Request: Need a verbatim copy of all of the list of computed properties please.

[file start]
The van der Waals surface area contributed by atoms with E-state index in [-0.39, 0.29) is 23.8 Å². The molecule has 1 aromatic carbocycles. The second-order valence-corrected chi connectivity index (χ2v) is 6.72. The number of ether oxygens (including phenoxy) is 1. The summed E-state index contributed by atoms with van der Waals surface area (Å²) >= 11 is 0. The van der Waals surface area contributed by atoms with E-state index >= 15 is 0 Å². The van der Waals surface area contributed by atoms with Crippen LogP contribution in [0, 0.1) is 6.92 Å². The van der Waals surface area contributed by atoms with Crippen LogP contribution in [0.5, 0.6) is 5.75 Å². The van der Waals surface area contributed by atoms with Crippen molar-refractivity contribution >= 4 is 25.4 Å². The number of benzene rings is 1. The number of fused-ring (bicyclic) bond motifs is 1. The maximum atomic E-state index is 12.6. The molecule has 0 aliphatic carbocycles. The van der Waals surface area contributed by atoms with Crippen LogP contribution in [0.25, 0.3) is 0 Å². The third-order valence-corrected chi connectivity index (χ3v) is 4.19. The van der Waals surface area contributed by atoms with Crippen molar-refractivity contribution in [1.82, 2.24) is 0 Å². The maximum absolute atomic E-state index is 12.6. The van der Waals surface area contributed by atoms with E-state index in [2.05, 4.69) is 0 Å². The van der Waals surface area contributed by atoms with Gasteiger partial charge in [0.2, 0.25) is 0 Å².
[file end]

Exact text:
The van der Waals surface area contributed by atoms with E-state index in [-0.39, 0.29) is 23.8 Å². The molecule has 1 aromatic carbocycles. The second-order valence-corrected chi connectivity index (χ2v) is 6.72. The number of ether oxygens (including phenoxy) is 1. The summed E-state index contributed by atoms with van der Waals surface area (Å²) >= 11 is 0. The van der Waals surface area contributed by atoms with E-state index >= 15 is 0 Å². The van der Waals surface area contributed by atoms with Crippen LogP contribution in [0, 0.1) is 6.92 Å². The van der Waals surface area contributed by atoms with Crippen LogP contribution in [0.5, 0.6) is 5.75 Å². The van der Waals surface area contributed by atoms with Crippen molar-refractivity contribution >= 4 is 25.4 Å². The number of benzene rings is 1. The number of fused-ring (bicyclic) bond motifs is 1. The maximum atomic E-state index is 12.6. The molecule has 0 aliphatic carbocycles. The van der Waals surface area contributed by atoms with Crippen LogP contribution in [0.25, 0.3) is 0 Å². The third-order valence-corrected chi connectivity index (χ3v) is 4.19. The van der Waals surface area contributed by atoms with Crippen molar-refractivity contribution in [1.82, 2.24) is 0 Å². The maximum absolute atomic E-state index is 12.6. The van der Waals surface area contributed by atoms with E-state index in [2.05, 4.69) is 0 Å². The van der Waals surface area contributed by atoms with Gasteiger partial charge in [0.2, 0.25) is 0 Å².